Will you steal, murder, commit adultery, swear falsely, make offerings to Baal, and go after other gods that you have not known, and then come and stand before me in this house, which is called by my name, and say, 'We are delivered!'-only to go on doing all these abominations?
The duplicity of Israel was appalling. Jeremiah's message at this point was to point out not only the idolatry that had captured the lives of everyday Israelis, but also the incessant flow of sin that welled up from their false worship. These actions were the fruit of what they worshiped.
Entire families from children on up to parents were involved in idolatrous practices. The children gathered wood, the fathers built the fires, and the mothers baked the bread that was offered to Baal's cohort Ashtoreth. This is a whole other meaning to the term "family worship". If this is what the family looked like, no wonder the society was broken.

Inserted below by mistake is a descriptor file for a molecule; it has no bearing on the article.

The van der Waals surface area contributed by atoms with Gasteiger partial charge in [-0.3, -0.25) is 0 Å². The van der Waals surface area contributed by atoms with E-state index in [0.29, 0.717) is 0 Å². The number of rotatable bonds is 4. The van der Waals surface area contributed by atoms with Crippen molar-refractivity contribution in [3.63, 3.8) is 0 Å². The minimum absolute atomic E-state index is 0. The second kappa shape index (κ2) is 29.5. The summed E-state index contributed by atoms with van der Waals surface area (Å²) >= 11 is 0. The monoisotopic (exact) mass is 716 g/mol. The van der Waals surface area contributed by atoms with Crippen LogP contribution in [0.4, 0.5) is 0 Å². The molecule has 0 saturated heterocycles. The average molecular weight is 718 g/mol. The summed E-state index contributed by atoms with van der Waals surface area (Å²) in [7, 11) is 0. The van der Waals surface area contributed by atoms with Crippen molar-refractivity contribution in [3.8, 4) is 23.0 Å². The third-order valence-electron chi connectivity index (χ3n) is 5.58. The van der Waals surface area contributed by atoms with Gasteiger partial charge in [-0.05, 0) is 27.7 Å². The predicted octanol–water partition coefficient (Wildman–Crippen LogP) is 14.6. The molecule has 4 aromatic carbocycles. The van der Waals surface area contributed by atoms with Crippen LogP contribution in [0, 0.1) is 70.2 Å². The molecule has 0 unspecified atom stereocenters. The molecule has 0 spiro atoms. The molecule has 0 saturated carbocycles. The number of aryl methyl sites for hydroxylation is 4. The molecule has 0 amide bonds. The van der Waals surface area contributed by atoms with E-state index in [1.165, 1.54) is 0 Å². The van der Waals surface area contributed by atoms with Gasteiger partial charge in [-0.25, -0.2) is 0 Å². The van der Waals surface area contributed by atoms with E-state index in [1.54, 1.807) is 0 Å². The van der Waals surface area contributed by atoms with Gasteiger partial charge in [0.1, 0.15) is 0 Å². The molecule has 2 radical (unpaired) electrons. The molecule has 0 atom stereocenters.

So one of the key points of Jeremiah's message is that it matters what you worship. From worship stems all your other life choices. We act out of what our heart worships and we were created to worship God. When worship deviates from God , our sins will express themselves in disobedience to Him as well. In one sense our sin is expressed as a worship disorder.
Therein lay the duplicity that Jeremiah denounced. The nation was marked by violation of every part of the Mosaic Law. Thievery, murder, adultery, lying, and idolatry were outward manifestations of the inner worship of the wrong gods. And they had the bold gall to still attend temple gatherings in some tacit fashion. God told them He was not interested in those terms of attention from them. This was not what He taught them, neither was it what He wanted. He wanted hearts that sought Him, worshiped Him, loved Him, obeyed what scripture taught, and were changed in visible action toward others around them. It was in the doing of belief in God that worship really lived. And that is still the way worship works.